or support type weapons. However, in the physical environment of Vietnam 
most dismounted infantry soldiers thought the weapon was too heavy and 
bulky to carry as an integral squad or platoon weapon. Foot soldiers, 
already burdened with 1*0 to 60 pounds of equipment, were understandably 
reluctant to carry an additional 26 -pound load; most commanders concurred 
in this view. 

(2) Ease of Operation 

Initial impressions gained during training were that the 
operating sequences of preparing the weapon to fire, reloading, and re¬ 
turning it to carrying configuration were awkward to perform. Repetitive 
performance of these steps in training by soldiers resulted in greatly 
improved speed. The first and second times through, the prepare-to-fire 
sequence usually took about one minute. With five or six repetitions, 
times dropped to 20 or 30 seconds for the average gunner. As expected, 
opening the front cover, rotating the handle, and engaging the latch that 
releases the trigger handle assembly, was the most awkward and time-consum¬ 
ing step in the sequence, particularly for men with short arms. 


The single design feature most commented upon was the reflect¬ 
ing sight, originally designed for the 3.5-inch rocket launcher. If the 
available light was poor, it was extremely difficult for the firer to dis¬ 
tinguish the sight reticle. The sight developed for future production 
models should not have this drawback. Night firings served to emphasize 
the fact that the existing sight was virtually useless after dark; conse¬ 
quently, night firings were conducted by estimation. If this usage pattern 
continues, development of a reticle illumination system will be indicated. 

(*») Durability 

Damage to the launcher and ammunition resulting from field 
activities was minimal during the interim evaluation. Two launchers were 
rendered unserviceable during an operation because they were dropped approx¬ 
imately 5 meters from a helicopter onto rocky terrain. The damage in both 
instances consisted of cracks in the fiberglass tubes. 

(5) Trigger Mechanism 

Although no reports of malfunction have been received from 
the field, three launchers were found to have faulty trigger mechanisms 
upon initial inspection by the NETT. The trigger and trigger linkage 
proved to be components of the system readily subject to malfunction, 
e.g., sticking, excess play, or failure to return properly. This is ar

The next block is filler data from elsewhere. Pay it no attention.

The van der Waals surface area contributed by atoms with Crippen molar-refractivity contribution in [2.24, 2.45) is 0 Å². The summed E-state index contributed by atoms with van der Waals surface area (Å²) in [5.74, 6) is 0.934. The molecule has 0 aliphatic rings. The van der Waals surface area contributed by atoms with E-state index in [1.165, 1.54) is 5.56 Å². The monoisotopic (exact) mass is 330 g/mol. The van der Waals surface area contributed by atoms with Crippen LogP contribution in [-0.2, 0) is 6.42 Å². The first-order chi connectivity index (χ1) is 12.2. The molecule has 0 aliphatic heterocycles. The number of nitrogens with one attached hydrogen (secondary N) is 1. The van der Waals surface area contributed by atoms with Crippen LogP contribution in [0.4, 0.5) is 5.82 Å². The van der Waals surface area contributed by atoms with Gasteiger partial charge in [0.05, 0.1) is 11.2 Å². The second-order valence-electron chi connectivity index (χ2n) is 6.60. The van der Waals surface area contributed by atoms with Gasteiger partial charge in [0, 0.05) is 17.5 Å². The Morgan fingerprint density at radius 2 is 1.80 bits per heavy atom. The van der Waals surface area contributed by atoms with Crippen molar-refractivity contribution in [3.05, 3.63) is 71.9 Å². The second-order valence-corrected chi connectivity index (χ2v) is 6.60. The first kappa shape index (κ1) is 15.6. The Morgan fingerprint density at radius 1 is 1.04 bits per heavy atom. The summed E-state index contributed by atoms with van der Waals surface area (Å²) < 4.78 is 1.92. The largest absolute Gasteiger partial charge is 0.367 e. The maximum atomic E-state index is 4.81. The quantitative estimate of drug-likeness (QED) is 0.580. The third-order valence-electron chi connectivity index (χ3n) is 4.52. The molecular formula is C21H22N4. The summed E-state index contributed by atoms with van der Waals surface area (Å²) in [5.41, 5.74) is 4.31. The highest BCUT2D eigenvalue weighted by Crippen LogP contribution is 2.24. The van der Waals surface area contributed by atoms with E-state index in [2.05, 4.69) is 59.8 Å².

area that should be considered in product improvement efforts. 

c. Safety 

(1) Desirable Features 

The triply redundant features of the safety button, front 
cover interlock system, and safety guide tube provided adequate protection 
against inadvertent firing of the launcher prior to the completion of the 
prepare-to-fire sequence. The simple clip latch and spring-actuated re¬ 
traction of the firing pin mechanism provided a simple and positive means 
of rendering the launcher safe for extraction of the ammunition clip in 
the event of malfunction. The location of the rocket primers, recessed 
within the clip manifold, provided a high assurance against accidental 
ignition of a rocket motor by means other than the firing pin. 

(2) Undesirable Features 

Two aspects of the trigger safety button were commented 
upon by users. It was noted that the direction of movement between the 
"Safe" and "Fire" positions was opposite to that of most weapons, with 
forward being "Safe" and rearward "Fire." This could result in a failure 
to safe the weapon after firing, and thus produce a hazardous condition 


on a subsequent preparation-for-firing sequence. The second problem area 
involved two reported incidents of the safety button vibrating off the 
"Safe" position after the veapons were transported for a period of time 
in tracked vehicles. The frequency with which the weapon is likely to be 
transported in this manner warrants correction of this potential safety 

(3) Accidents 

During the evaluation one serious accident was investigated. 

A launcher fired while attempts were being made to retract the clip into 
the launcher. The launcher was destroyed due to the tactical situation, 
so the exact mechanical cause of the accident, if any, could not be deter¬ 
mined. Two operating personnel were injured because, contrary to safety 
instructions, portions of their bodies were in the rocket motor back- 
blast area of the weapon. Increased safety consciousness was stressed 
during the remainder of the training program. 

d. Logistics 

A major factor contributing to the acceptability of the XM191